And it helps, because while A Walk Among the Tombstones is determinedly dour, this is a movie that does itself no favours when addressing its bad guys and what they do. It’s dark, edgy stuff, and made all the more potent by the performances of Harbour and Thompson, who make Ray and his accomplice Albert two of the nastiest villains seen for a while, with the more garrulous Harbour making some truly horrifying dialogue sound even worse by virtue of Ray’s emotional and moral detachment. These guys are evil, pure and simple, and as the black heart of the movie, are incredibly effective and completely justify Jonas’s decision to jump off the roof.
With a strong, capable hero and two loathsome villains in place, it’s disappointing that the remaining characters don’t quite resonate as much. As Kenny, Stevens is oddly distant, his anger at his wife’s murder coming across as what’s expected of him rather than a real emotion (even after he’s gone through what happened). TJ is the annoying would-be sidekick with a poignant back story that threatens to derail the movie – isn’t it enough that Scudder is looking to personally redeem himself, without the added responsibility of a homeless child as well (and one who, when hospitalised, isn’t handed over to social services)? That said, Bradley does have a screen presence, and he makes the most of a potentially irritating character.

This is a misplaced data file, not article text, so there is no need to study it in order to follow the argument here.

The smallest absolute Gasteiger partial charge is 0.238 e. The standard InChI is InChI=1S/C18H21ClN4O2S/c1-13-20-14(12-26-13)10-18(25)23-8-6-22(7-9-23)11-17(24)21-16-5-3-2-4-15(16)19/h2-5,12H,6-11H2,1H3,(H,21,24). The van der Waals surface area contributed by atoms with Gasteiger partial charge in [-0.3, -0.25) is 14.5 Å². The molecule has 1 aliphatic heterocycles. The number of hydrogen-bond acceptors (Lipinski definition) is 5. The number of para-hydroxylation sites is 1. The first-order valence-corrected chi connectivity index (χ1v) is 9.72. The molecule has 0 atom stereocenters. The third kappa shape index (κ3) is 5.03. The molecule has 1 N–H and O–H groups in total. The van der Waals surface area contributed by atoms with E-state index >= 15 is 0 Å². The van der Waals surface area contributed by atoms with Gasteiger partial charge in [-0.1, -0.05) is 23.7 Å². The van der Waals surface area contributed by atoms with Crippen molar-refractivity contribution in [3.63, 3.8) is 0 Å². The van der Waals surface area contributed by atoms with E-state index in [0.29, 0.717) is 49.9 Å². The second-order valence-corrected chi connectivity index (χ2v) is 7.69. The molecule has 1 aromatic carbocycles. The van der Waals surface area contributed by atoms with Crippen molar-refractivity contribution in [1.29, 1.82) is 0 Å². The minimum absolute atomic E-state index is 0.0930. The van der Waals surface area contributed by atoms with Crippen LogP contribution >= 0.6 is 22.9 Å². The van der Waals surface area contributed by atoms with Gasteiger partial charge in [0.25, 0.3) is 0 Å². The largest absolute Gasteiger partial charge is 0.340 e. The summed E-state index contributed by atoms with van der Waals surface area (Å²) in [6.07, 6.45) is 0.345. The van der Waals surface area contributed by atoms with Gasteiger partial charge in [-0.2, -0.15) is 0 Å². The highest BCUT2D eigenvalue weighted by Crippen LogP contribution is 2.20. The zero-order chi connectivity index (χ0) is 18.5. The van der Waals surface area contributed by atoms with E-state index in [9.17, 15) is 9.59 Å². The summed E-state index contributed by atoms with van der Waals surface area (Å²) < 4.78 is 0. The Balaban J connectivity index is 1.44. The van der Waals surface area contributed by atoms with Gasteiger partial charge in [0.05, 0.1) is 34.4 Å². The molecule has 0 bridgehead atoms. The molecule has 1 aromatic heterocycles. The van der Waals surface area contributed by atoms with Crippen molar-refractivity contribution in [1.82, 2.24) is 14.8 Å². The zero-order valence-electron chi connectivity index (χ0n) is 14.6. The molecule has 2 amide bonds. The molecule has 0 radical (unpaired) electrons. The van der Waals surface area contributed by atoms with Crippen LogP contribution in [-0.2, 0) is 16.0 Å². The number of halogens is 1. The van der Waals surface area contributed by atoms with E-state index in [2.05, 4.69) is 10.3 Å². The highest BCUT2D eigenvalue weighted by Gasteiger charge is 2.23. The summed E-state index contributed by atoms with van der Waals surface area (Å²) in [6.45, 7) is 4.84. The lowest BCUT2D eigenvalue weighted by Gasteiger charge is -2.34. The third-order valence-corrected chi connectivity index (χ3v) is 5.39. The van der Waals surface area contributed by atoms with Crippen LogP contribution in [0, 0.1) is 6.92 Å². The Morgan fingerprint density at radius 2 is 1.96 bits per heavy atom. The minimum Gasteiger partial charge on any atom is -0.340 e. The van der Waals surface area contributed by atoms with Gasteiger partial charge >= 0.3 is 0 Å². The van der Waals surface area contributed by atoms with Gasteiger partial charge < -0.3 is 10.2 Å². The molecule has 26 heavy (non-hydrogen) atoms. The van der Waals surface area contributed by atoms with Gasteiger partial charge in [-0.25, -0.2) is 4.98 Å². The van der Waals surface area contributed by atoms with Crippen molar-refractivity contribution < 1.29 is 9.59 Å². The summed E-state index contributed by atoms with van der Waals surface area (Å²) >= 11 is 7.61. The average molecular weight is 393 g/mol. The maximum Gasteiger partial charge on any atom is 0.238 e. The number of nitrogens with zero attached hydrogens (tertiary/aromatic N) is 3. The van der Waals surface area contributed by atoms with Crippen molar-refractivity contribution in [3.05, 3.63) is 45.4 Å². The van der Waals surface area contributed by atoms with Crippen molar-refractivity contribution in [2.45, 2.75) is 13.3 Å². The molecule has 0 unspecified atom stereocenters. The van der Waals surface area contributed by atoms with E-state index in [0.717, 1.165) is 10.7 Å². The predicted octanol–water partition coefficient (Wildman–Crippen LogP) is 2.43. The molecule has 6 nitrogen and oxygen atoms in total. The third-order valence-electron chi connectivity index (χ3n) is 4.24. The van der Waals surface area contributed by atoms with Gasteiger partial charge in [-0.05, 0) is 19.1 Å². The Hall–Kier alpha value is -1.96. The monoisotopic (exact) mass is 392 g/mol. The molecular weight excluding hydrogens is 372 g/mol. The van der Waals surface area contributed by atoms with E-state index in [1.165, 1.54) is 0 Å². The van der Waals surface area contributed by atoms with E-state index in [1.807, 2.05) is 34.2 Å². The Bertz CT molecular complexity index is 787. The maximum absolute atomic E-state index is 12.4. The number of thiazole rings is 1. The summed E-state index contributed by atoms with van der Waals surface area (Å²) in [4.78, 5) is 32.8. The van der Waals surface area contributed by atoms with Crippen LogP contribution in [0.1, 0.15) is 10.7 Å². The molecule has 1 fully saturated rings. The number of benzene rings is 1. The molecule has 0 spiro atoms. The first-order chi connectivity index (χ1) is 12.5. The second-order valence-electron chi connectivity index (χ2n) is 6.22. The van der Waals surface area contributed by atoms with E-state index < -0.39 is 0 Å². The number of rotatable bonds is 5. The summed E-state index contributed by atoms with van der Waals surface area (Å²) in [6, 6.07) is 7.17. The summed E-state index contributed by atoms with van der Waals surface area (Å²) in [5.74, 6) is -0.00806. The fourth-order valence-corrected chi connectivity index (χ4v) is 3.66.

Morally complex it may be, and with drug dealers painted more sympathetically than usual, nevertheless the movie is a crime thriller, and as it ramps up the violence towards the end, the slow deliberate pace of the first half is ramped up as well, and gives the audience another chance to see Neeson in action hero mode (watch though for the table that breaks before it’s landed on). There’s a satisfying conclusion, and if another Matt Scudder movie doesn’t get made, Frank’s polished, considered outing will stand on its own as an above average entry in the private eye genre.
Rating: 8/10 – stronger and more powerful than the average crime flick, this benefits from a committed turn by Neeson and has a funereal approach that works far better than perhaps it should; confident, absorbing and persuasive, A Walk Among the Tombstones is stirring stuff and shouldn’t be missed.